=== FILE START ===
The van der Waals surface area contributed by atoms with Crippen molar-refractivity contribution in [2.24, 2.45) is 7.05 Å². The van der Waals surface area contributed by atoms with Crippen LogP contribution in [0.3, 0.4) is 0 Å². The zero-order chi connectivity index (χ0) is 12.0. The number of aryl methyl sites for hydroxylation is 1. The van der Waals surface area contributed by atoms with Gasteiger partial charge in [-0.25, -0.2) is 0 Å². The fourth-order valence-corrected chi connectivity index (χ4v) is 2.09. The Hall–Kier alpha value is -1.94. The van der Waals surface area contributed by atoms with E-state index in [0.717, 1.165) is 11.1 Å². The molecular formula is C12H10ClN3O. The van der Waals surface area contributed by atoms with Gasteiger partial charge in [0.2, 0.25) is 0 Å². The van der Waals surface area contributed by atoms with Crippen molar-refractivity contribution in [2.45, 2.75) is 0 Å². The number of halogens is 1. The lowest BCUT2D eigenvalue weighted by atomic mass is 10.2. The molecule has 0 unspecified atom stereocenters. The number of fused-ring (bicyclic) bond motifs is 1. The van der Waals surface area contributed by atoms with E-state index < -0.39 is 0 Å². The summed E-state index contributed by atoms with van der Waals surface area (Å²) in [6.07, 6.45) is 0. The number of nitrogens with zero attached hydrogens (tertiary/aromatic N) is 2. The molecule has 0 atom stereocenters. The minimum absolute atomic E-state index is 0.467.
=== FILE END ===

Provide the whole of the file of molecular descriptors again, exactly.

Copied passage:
The van der Waals surface area contributed by atoms with Crippen molar-refractivity contribution in [2.24, 2.45) is 7.05 Å². The van der Waals surface area contributed by atoms with Crippen LogP contribution in [0.3, 0.4) is 0 Å². The zero-order chi connectivity index (χ0) is 12.0. The number of aryl methyl sites for hydroxylation is 1. The van der Waals surface area contributed by atoms with Gasteiger partial charge in [-0.25, -0.2) is 0 Å². The fourth-order valence-corrected chi connectivity index (χ4v) is 2.09. The Hall–Kier alpha value is -1.94. The van der Waals surface area contributed by atoms with E-state index in [0.717, 1.165) is 11.1 Å². The molecular formula is C12H10ClN3O. The van der Waals surface area contributed by atoms with Gasteiger partial charge in [0.2, 0.25) is 0 Å². The van der Waals surface area contributed by atoms with Crippen molar-refractivity contribution in [2.45, 2.75) is 0 Å². The number of halogens is 1. The lowest BCUT2D eigenvalue weighted by atomic mass is 10.2. The molecule has 0 unspecified atom stereocenters. The number of fused-ring (bicyclic) bond motifs is 1. The van der Waals surface area contributed by atoms with E-state index < -0.39 is 0 Å². The summed E-state index contributed by atoms with van der Waals surface area (Å²) in [6.07, 6.45) is 0. The number of nitrogens with zero attached hydrogens (tertiary/aromatic N) is 2. The molecule has 0 atom stereocenters. The minimum absolute atomic E-state index is 0.467.